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‘Jersey Boys’ to make Columbus return at Ohio Theatre

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Brandon Andrus (left), Nick Cosgrove, Jason Kappus and Nicolas Dromard perform in ‘Jersey Boys,’ which returns to the Ohio Theatre Sept. 17.
Credit: Courtesy of Jeremy Daniel

Jersey fever has been sweeping the nation since hit shows like “The Jersey Shore” and “The Real Housewives of New Jersey” stormed reality television. However, one musical preceded this trend with an award-winning streak and now a return engagement tour.

“Jersey Boys,” the Tony Award-winning musical which follows 1960s rock ‘n’ roll group The Four Seasons’ rise to fame, is set to return for the first time since 2011 to the Ohio Theatre Tuesday.

“Jersey Boys” tells the true story of four working-class boys, Frankie Valli, Bob Gaudio, Tommy DeVito and Nick Massi who went on to produce record-breaking songs that forever changed the history of rock ‘n’ roll.
The production provides the audience a chance to experience the history of one of America’s most accomplished musical acts, said Rolanda Copley, Columbus Association for the Performing Arts publicist.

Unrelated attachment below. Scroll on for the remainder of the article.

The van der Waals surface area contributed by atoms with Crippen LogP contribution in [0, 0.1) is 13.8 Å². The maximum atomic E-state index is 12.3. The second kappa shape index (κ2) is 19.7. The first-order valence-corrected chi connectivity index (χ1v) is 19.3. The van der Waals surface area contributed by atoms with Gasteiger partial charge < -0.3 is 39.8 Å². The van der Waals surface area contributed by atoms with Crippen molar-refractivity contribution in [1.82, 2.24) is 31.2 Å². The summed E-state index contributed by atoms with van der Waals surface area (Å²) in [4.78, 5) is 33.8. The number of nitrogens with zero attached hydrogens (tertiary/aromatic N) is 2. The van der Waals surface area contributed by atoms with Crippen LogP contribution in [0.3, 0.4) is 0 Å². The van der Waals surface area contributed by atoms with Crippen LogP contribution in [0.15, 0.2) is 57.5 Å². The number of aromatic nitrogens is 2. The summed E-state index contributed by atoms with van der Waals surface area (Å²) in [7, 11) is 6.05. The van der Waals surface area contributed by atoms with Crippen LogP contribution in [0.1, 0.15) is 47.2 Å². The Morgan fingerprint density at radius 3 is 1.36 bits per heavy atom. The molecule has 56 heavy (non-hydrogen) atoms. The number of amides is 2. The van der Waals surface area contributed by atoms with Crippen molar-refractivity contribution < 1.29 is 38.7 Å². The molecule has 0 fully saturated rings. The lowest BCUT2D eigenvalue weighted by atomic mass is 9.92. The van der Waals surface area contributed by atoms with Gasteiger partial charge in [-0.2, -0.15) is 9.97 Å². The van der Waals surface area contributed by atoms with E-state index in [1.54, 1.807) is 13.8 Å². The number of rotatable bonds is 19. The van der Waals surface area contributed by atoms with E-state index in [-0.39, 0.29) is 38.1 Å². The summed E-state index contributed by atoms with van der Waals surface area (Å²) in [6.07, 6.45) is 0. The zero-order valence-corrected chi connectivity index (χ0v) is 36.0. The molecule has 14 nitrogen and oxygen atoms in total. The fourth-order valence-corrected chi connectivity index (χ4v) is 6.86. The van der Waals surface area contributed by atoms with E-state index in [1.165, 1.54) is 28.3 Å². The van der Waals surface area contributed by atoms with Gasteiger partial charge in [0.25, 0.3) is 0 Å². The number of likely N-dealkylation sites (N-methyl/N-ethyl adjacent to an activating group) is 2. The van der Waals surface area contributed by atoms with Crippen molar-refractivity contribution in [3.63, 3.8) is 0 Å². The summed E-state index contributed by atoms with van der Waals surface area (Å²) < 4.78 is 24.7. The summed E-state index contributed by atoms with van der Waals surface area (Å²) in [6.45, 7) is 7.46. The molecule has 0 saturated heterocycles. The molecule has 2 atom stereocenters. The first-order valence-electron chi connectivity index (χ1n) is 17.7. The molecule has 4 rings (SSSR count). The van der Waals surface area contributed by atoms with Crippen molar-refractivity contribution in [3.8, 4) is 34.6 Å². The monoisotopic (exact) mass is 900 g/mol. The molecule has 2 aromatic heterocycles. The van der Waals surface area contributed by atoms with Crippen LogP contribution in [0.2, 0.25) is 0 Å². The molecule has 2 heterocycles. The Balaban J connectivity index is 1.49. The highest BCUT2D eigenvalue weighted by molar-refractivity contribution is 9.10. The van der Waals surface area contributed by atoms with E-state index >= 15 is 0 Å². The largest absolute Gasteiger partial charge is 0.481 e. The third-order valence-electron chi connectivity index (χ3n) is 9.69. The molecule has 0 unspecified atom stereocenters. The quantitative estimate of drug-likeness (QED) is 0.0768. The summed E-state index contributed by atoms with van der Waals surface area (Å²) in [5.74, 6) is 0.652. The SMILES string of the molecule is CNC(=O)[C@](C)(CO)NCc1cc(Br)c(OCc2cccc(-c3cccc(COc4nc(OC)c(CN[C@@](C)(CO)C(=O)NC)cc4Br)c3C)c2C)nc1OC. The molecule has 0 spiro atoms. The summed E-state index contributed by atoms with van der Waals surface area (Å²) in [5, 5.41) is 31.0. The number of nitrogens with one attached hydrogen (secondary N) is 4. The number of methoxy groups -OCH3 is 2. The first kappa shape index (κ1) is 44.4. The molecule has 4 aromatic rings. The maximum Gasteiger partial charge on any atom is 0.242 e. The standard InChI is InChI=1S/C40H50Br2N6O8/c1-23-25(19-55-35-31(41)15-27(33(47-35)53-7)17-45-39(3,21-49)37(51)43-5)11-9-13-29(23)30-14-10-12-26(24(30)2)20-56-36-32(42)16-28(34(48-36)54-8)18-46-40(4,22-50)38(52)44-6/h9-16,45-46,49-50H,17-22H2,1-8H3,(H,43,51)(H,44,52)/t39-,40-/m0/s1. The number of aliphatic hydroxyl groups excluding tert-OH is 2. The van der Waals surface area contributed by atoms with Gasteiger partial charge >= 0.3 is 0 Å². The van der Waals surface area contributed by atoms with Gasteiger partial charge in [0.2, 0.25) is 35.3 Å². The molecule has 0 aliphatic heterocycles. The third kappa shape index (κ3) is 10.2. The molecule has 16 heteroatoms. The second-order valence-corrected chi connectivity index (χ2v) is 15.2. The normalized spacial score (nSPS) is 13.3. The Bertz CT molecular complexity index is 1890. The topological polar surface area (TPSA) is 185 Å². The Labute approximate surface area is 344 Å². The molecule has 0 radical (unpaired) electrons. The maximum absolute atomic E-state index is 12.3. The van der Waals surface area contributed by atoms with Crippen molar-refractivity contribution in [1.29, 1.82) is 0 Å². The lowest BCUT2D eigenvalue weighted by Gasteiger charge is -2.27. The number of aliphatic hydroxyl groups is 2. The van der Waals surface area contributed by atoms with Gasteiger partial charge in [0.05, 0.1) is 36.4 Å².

Each member of the group narrates one of the four different “seasons” depicted in the musical. Featured numbers include hits from The Four Seasons like “Big Girls Don’t Cry,” “Oh What a Night,” “Rag Doll” and “Walk Like a Man.”

“It’s real-life people in real-life experiences, but you have the chance to take the journey with them,” Copley said in an email.

The premiere engagement of “Jersey Boys” in Columbus drew more than 50,000 attendees.

Brandon Andrus, who plays Four Seasons member Nick Massi, said this tour has a completely different cast than the tour that came to Columbus two years ago and he hopes returning viewers will feel the show has improved.

“It brings a new energy and a new feel, so you kind of have to reinvent the way you do things and make them better,” Andrus said.

Andrus said doing a return engagement doesn’t usually change the dynamic of the show, as most of the audience is made up of predominately first-time viewers. The “Jersey Boys” script has stayed the same, yet people might ask why the production felt the need to add so many swear words, Andrus said.

“It’s funny how people’s memories change,” Andrus said. “People sometimes forget that you get this really authentic Jersey language.”

Liz Mandic-Nowac, a third-year in music education, said the show reminds her of musicals like “Grease,” and the more modern popular music makes it friendly for young people.

“Jersey Boys” will run at the Ohio Theatre Tuesday through Sept. 29 with tickets starting at $38.95.

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